Rex Ryan can certainly fulfill the role of the ringmaster, and he has already started that part of his job as new head coach of the Buffalo Bills.
“Ladies and gentlemen, and children of all ages. Today, we are going to venture into the competitive world of the AFC East, take on Bill Belichick and punch him in the mouth.”
If Ryan has proven one thing in his 21-year run around the NFL – including the last six as head coach of the New York Jets – it’s that he can bluster, make pronouncements and fill up reporters’ notebooks.
OK, that’s not really fair. Ryan has proven that he can coach all aspects of defense, and that he knows how to pressure quarterbacks and stop the run. It’s a talent that clearly runs in his family. Ryan’s father Buddy was the architect of the Chicago Bears’ famous 46 defense, and that unit keyed the team’s momentous Super Bowl run in 1985.
That team is often recognized as the most powerful of the NFL’s one-time Super Bowl winners. Many believe that if Ryan had remained the Bears’ defensive coordinator instead of taking a job as the Philadelphia Eagles’ head coach, the Bears would have won multiple Super Bowls and joined the likes of the Steelers, 49ers and Cowboys as one of the NFL’s greatest teams.
Rex’s brother Rob has also made his mark as an NFL defensive coordinator, but he has not been bitten by the head-coaching bug to this point.
The Bills welcomed Ryan back into the head-coaching fraternity by hiring him Wednesday, and it’s a move that the team is ultimately going to regret. Rex may be a beast when it comes to putting together defense, but his track record on the other side of the ball is a sad one. He spent most of his time in New York with Matt Sanchez as his quarterback, and the kindest thing that can be said about the Ryan-Sanchez partnership is that it floundered.
At it’s worst, Sanchez coined the term butt-fumble when he ran into his own offensive lineman. At it’s best, the Jets made it to two AFC Championship games because Sanchez was able to hand the ball off and complete a few short passes while the defense dominated.
The Bills had one of the best defenses in the league last year as they finished fourth in the league in fewest yards allowed, first in sacks with 54 and saw three of its defensive linemen go to the Pro Bowl.
On the other hand, the Bills were 26th in offense, and it seems likely that things will get worse in that area before they get better. Quarterback Kyle Orton has said that he’s calling it a career, and that means that the Bills will have to turn back third-year quarterback EJ Manuel. If they want to avoid that alternative, the Bills make a big move in free agency, make a trade or draft a new quarterbck.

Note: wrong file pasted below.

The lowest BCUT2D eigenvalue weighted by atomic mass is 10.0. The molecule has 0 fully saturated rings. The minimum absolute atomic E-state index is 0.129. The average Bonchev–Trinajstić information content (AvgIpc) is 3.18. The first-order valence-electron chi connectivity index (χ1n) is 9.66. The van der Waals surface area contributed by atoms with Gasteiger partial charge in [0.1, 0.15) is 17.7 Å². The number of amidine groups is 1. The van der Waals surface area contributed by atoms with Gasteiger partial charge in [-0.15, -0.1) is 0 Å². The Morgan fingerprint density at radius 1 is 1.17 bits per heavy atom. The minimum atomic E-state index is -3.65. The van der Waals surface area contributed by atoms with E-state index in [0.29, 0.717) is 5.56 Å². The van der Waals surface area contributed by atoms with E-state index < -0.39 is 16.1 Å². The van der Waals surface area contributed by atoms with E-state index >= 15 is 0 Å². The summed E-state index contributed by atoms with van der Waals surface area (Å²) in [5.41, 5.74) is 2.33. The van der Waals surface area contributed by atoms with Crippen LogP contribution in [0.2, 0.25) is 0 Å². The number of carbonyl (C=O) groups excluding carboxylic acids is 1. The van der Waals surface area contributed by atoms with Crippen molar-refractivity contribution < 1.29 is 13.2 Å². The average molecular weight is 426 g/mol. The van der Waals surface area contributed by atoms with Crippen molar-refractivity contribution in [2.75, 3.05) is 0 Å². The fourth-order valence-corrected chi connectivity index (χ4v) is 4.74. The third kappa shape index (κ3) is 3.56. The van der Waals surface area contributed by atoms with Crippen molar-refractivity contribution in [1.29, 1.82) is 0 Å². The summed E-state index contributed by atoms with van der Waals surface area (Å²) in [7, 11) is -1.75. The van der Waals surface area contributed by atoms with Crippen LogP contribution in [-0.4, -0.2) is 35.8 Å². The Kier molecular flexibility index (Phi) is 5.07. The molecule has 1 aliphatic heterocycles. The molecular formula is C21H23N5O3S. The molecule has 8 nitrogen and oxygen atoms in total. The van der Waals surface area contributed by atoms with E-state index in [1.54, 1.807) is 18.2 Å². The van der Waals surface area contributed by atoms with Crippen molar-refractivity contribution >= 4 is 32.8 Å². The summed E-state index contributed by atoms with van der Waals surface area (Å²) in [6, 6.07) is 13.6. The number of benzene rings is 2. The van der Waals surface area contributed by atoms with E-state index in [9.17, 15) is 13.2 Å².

So, just what will Ryan do for this team? Perhaps he can fine tune the defense and make it even better, as he said at his opening news conference in Western New York. He wants his team to become “bullies,” who can impose their will on the rest of the division.
Ryan’s Jets were hammered by the Bills in two meetings, losing both games by a combined score of 81-26. That indicates that the Bills knew more than enough about playing defense the last couple of season than Rex and his Jets did.
Ryan’s offensive teams got worse through his six years, so you have to wonder what new Buffalo owner Terry Pegula and his advisors were thinking.
Rex certainly can talk, and he loves to go on about how he’s not afraid of Belichick and the Patriots. “Tell them they can bring back John Hannah and Russ Francis,” Ryan said. Hannah was a Hall of Fame offensive lineman and is often recognized as the best guard in pro football history, while Francis was an athletic tight end who had a few explosive games, but doesn’t compare to current tight end Rob Gronkowski.
Those are just the words of a pompous braggart. The biggest indictment of his coaching ability is that his Jets teams got worse during his six-year run. He likes to paint himself as a players’ coach who can get the most out of his team, but his track record is filled with red flags.
He finished his head coaching career in New York with a 50-52 record. He’s promising that the Bills will make it to the playoffs after 15 years of failure.
How can he believe his own words? His offensive know-how is non-existent, and that’s a huge problem.
The Bills hired a coach who can play to the cameras and make headlines, but he’s much better at delivering promises than he is at delivering victories.